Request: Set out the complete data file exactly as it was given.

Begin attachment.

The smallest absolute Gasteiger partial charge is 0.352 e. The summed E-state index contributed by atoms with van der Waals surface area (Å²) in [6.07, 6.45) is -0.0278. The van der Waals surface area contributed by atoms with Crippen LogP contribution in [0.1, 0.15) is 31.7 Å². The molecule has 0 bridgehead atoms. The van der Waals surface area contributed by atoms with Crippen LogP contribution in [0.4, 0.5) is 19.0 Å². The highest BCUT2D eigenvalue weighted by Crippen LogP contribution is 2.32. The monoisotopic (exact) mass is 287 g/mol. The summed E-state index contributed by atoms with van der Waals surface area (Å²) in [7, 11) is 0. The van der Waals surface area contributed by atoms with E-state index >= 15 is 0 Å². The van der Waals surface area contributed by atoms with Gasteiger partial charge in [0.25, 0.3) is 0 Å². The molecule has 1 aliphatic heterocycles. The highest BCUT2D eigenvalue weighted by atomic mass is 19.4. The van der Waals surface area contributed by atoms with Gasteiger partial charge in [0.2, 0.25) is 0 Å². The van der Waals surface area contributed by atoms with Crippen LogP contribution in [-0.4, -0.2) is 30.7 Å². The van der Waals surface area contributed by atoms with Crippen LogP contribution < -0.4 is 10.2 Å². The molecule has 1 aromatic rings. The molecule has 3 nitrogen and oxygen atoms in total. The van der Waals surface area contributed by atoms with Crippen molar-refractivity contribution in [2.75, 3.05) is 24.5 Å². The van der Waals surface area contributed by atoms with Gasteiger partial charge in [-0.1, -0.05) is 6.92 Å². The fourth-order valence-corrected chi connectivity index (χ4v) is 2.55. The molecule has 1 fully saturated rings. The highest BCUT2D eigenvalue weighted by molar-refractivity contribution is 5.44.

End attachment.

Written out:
The smallest absolute Gasteiger partial charge is 0.352 e. The summed E-state index contributed by atoms with van der Waals surface area (Å²) in [6.07, 6.45) is -0.0278. The van der Waals surface area contributed by atoms with Crippen LogP contribution in [0.1, 0.15) is 31.7 Å². The molecule has 0 bridgehead atoms. The van der Waals surface area contributed by atoms with Crippen LogP contribution in [0.4, 0.5) is 19.0 Å². The highest BCUT2D eigenvalue weighted by Crippen LogP contribution is 2.32. The monoisotopic (exact) mass is 287 g/mol. The summed E-state index contributed by atoms with van der Waals surface area (Å²) in [7, 11) is 0. The van der Waals surface area contributed by atoms with E-state index >= 15 is 0 Å². The van der Waals surface area contributed by atoms with Gasteiger partial charge in [0.25, 0.3) is 0 Å². The molecule has 1 aliphatic heterocycles. The highest BCUT2D eigenvalue weighted by atomic mass is 19.4. The van der Waals surface area contributed by atoms with Gasteiger partial charge in [0.2, 0.25) is 0 Å². The van der Waals surface area contributed by atoms with Crippen LogP contribution in [-0.4, -0.2) is 30.7 Å². The van der Waals surface area contributed by atoms with Crippen LogP contribution < -0.4 is 10.2 Å². The molecule has 1 aromatic rings. The molecule has 3 nitrogen and oxygen atoms in total. The van der Waals surface area contributed by atoms with Crippen molar-refractivity contribution in [2.75, 3.05) is 24.5 Å². The van der Waals surface area contributed by atoms with Gasteiger partial charge in [-0.1, -0.05) is 6.92 Å². The fourth-order valence-corrected chi connectivity index (χ4v) is 2.55. The molecule has 1 fully saturated rings. The highest BCUT2D eigenvalue weighted by molar-refractivity contribution is 5.44.